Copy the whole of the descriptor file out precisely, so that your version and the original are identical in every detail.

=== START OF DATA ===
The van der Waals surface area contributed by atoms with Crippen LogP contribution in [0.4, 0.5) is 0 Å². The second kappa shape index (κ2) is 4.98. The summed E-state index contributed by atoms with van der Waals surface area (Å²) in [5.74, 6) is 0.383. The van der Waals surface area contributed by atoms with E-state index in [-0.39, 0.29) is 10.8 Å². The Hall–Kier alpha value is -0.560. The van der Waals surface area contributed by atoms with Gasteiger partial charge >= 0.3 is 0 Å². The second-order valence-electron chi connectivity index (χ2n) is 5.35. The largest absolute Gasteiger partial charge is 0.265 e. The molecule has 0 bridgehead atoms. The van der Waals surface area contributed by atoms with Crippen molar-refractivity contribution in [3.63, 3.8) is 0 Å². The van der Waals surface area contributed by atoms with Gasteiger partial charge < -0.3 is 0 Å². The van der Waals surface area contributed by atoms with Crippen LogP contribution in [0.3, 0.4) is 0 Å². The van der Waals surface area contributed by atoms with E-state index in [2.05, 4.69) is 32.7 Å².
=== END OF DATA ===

The van der Waals surface area contributed by atoms with Crippen LogP contribution in [0.4, 0.5) is 0 Å². The second kappa shape index (κ2) is 4.98. The summed E-state index contributed by atoms with van der Waals surface area (Å²) in [5.74, 6) is 0.383. The van der Waals surface area contributed by atoms with E-state index in [-0.39, 0.29) is 10.8 Å². The Hall–Kier alpha value is -0.560. The van der Waals surface area contributed by atoms with Gasteiger partial charge >= 0.3 is 0 Å². The second-order valence-electron chi connectivity index (χ2n) is 5.35. The largest absolute Gasteiger partial charge is 0.265 e. The molecule has 0 bridgehead atoms. The van der Waals surface area contributed by atoms with Crippen molar-refractivity contribution in [3.63, 3.8) is 0 Å². The van der Waals surface area contributed by atoms with Gasteiger partial charge < -0.3 is 0 Å². The van der Waals surface area contributed by atoms with Crippen LogP contribution in [0.3, 0.4) is 0 Å². The van der Waals surface area contributed by atoms with E-state index in [2.05, 4.69) is 32.7 Å².